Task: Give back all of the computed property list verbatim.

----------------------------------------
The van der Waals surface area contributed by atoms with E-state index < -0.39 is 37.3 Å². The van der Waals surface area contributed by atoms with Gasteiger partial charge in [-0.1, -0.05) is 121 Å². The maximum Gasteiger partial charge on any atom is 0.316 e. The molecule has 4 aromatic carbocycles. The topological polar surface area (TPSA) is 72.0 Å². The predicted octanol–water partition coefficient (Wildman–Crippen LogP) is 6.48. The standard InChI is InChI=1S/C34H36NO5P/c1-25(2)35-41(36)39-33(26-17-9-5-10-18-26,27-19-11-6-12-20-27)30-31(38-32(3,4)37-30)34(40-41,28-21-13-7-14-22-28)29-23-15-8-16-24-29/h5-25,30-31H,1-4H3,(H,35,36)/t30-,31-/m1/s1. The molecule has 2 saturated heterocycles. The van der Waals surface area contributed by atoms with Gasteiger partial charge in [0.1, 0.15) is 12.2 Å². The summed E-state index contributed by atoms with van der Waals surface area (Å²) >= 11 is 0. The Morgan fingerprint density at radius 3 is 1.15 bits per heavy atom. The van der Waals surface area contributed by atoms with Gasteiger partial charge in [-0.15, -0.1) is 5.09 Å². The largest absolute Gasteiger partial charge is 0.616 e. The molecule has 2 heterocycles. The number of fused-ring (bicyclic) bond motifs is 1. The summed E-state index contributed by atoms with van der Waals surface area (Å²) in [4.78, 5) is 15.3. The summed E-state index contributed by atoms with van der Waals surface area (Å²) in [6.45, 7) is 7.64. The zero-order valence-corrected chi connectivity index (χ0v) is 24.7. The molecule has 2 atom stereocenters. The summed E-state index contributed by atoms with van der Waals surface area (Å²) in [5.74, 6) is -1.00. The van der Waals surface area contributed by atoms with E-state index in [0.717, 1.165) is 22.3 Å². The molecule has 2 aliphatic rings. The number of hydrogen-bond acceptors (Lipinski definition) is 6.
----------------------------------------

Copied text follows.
The van der Waals surface area contributed by atoms with E-state index < -0.39 is 37.3 Å². The van der Waals surface area contributed by atoms with Gasteiger partial charge in [-0.1, -0.05) is 121 Å². The maximum Gasteiger partial charge on any atom is 0.316 e. The molecule has 4 aromatic carbocycles. The topological polar surface area (TPSA) is 72.0 Å². The predicted octanol–water partition coefficient (Wildman–Crippen LogP) is 6.48. The standard InChI is InChI=1S/C34H36NO5P/c1-25(2)35-41(36)39-33(26-17-9-5-10-18-26,27-19-11-6-12-20-27)30-31(38-32(3,4)37-30)34(40-41,28-21-13-7-14-22-28)29-23-15-8-16-24-29/h5-25,30-31H,1-4H3,(H,35,36)/t30-,31-/m1/s1. The molecule has 2 saturated heterocycles. The van der Waals surface area contributed by atoms with Gasteiger partial charge in [0.1, 0.15) is 12.2 Å². The summed E-state index contributed by atoms with van der Waals surface area (Å²) >= 11 is 0. The Morgan fingerprint density at radius 3 is 1.15 bits per heavy atom. The van der Waals surface area contributed by atoms with Gasteiger partial charge in [-0.15, -0.1) is 5.09 Å². The largest absolute Gasteiger partial charge is 0.616 e. The molecule has 2 heterocycles. The number of fused-ring (bicyclic) bond motifs is 1. The summed E-state index contributed by atoms with van der Waals surface area (Å²) in [4.78, 5) is 15.3. The summed E-state index contributed by atoms with van der Waals surface area (Å²) in [6.45, 7) is 7.64. The zero-order valence-corrected chi connectivity index (χ0v) is 24.7. The molecule has 2 atom stereocenters. The summed E-state index contributed by atoms with van der Waals surface area (Å²) in [5.74, 6) is -1.00. The van der Waals surface area contributed by atoms with E-state index in [0.717, 1.165) is 22.3 Å². The molecule has 2 aliphatic rings. The number of hydrogen-bond acceptors (Lipinski definition) is 6.